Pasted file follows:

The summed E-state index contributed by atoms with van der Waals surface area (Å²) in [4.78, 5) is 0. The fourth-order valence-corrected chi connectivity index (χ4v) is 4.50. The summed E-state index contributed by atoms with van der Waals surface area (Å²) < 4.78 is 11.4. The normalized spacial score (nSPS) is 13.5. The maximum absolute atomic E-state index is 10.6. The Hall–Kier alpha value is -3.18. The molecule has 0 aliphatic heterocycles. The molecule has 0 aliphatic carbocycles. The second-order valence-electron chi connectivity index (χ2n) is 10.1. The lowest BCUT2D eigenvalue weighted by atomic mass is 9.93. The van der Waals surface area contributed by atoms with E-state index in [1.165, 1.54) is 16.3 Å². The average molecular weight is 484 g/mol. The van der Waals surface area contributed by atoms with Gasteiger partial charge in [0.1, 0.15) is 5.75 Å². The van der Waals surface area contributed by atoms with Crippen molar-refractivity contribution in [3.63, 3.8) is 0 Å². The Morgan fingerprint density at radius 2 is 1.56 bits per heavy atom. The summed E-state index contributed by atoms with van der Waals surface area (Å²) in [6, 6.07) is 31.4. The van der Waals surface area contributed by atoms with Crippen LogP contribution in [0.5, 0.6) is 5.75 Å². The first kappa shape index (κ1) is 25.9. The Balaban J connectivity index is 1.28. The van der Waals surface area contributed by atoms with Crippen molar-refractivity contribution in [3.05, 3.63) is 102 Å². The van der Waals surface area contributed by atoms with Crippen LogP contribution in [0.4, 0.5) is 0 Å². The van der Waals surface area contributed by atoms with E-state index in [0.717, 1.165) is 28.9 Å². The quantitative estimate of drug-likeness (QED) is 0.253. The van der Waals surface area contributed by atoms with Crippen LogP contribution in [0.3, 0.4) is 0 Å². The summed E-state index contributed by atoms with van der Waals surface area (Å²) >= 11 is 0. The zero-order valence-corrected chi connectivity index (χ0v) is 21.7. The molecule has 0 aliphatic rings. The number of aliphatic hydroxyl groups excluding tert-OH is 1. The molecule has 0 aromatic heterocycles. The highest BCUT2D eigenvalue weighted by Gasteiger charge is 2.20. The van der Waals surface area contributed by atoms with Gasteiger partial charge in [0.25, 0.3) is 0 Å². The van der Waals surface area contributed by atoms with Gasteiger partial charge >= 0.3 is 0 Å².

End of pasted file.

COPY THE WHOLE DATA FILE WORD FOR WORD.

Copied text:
The summed E-state index contributed by atoms with van der Waals surface area (Å²) in [4.78, 5) is 0. The fourth-order valence-corrected chi connectivity index (χ4v) is 4.50. The summed E-state index contributed by atoms with van der Waals surface area (Å²) < 4.78 is 11.4. The normalized spacial score (nSPS) is 13.5. The maximum absolute atomic E-state index is 10.6. The Hall–Kier alpha value is -3.18. The molecule has 0 aliphatic heterocycles. The molecule has 0 aliphatic carbocycles. The second-order valence-electron chi connectivity index (χ2n) is 10.1. The lowest BCUT2D eigenvalue weighted by atomic mass is 9.93. The van der Waals surface area contributed by atoms with E-state index in [1.165, 1.54) is 16.3 Å². The average molecular weight is 484 g/mol. The van der Waals surface area contributed by atoms with Gasteiger partial charge in [0.1, 0.15) is 5.75 Å². The van der Waals surface area contributed by atoms with Crippen molar-refractivity contribution in [3.63, 3.8) is 0 Å². The Morgan fingerprint density at radius 2 is 1.56 bits per heavy atom. The summed E-state index contributed by atoms with van der Waals surface area (Å²) in [6, 6.07) is 31.4. The van der Waals surface area contributed by atoms with Crippen LogP contribution in [0.5, 0.6) is 5.75 Å². The first kappa shape index (κ1) is 25.9. The Balaban J connectivity index is 1.28. The van der Waals surface area contributed by atoms with Crippen molar-refractivity contribution in [3.05, 3.63) is 102 Å². The van der Waals surface area contributed by atoms with Crippen LogP contribution in [0.4, 0.5) is 0 Å². The van der Waals surface area contributed by atoms with E-state index in [0.717, 1.165) is 28.9 Å². The quantitative estimate of drug-likeness (QED) is 0.253. The van der Waals surface area contributed by atoms with Crippen LogP contribution in [0.3, 0.4) is 0 Å². The summed E-state index contributed by atoms with van der Waals surface area (Å²) >= 11 is 0. The zero-order valence-corrected chi connectivity index (χ0v) is 21.7. The molecule has 0 aliphatic rings. The number of aliphatic hydroxyl groups excluding tert-OH is 1. The molecule has 0 aromatic heterocycles. The highest BCUT2D eigenvalue weighted by Gasteiger charge is 2.20. The van der Waals surface area contributed by atoms with Gasteiger partial charge in [0.25, 0.3) is 0 Å². The van der Waals surface area contributed by atoms with Gasteiger partial charge >= 0.3 is 0 Å².